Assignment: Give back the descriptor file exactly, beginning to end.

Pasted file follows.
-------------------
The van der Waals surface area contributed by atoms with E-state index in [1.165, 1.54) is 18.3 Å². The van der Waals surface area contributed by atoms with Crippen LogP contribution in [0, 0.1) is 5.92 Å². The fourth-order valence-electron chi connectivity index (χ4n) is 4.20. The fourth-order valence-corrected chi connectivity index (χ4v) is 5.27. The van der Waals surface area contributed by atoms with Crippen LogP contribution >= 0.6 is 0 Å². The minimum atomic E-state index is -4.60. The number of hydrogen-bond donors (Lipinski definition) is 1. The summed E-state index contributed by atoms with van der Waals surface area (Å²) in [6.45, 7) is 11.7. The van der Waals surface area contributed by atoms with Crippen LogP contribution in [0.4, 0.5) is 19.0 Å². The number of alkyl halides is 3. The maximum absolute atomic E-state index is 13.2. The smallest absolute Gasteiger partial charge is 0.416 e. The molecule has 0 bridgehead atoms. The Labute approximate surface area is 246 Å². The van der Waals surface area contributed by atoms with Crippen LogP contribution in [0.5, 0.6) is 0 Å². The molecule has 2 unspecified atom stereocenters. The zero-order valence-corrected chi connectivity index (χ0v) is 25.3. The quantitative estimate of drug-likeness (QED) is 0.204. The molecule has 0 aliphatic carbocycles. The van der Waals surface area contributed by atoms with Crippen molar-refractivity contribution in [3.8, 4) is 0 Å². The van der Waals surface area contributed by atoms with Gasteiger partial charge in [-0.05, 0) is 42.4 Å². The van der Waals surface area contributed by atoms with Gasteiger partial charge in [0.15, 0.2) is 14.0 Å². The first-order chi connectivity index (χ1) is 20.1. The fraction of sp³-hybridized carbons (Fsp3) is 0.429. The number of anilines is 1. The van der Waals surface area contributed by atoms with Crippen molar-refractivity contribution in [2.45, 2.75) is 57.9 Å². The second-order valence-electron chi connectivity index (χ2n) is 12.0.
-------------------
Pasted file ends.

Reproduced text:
The van der Waals surface area contributed by atoms with E-state index in [1.165, 1.54) is 18.3 Å². The van der Waals surface area contributed by atoms with Crippen LogP contribution in [0, 0.1) is 5.92 Å². The fourth-order valence-electron chi connectivity index (χ4n) is 4.20. The fourth-order valence-corrected chi connectivity index (χ4v) is 5.27. The van der Waals surface area contributed by atoms with Crippen LogP contribution >= 0.6 is 0 Å². The minimum atomic E-state index is -4.60. The number of hydrogen-bond donors (Lipinski definition) is 1. The summed E-state index contributed by atoms with van der Waals surface area (Å²) in [6.45, 7) is 11.7. The van der Waals surface area contributed by atoms with Crippen LogP contribution in [0.4, 0.5) is 19.0 Å². The number of alkyl halides is 3. The maximum absolute atomic E-state index is 13.2. The smallest absolute Gasteiger partial charge is 0.416 e. The molecule has 0 bridgehead atoms. The Labute approximate surface area is 246 Å². The van der Waals surface area contributed by atoms with Crippen LogP contribution in [0.5, 0.6) is 0 Å². The molecule has 2 unspecified atom stereocenters. The zero-order valence-corrected chi connectivity index (χ0v) is 25.3. The quantitative estimate of drug-likeness (QED) is 0.204. The molecule has 0 aliphatic carbocycles. The van der Waals surface area contributed by atoms with Crippen molar-refractivity contribution in [3.8, 4) is 0 Å². The van der Waals surface area contributed by atoms with Gasteiger partial charge in [-0.05, 0) is 42.4 Å². The van der Waals surface area contributed by atoms with Gasteiger partial charge in [0.15, 0.2) is 14.0 Å². The first-order chi connectivity index (χ1) is 20.1. The fraction of sp³-hybridized carbons (Fsp3) is 0.429. The number of anilines is 1. The van der Waals surface area contributed by atoms with Crippen molar-refractivity contribution in [2.45, 2.75) is 57.9 Å². The second-order valence-electron chi connectivity index (χ2n) is 12.0.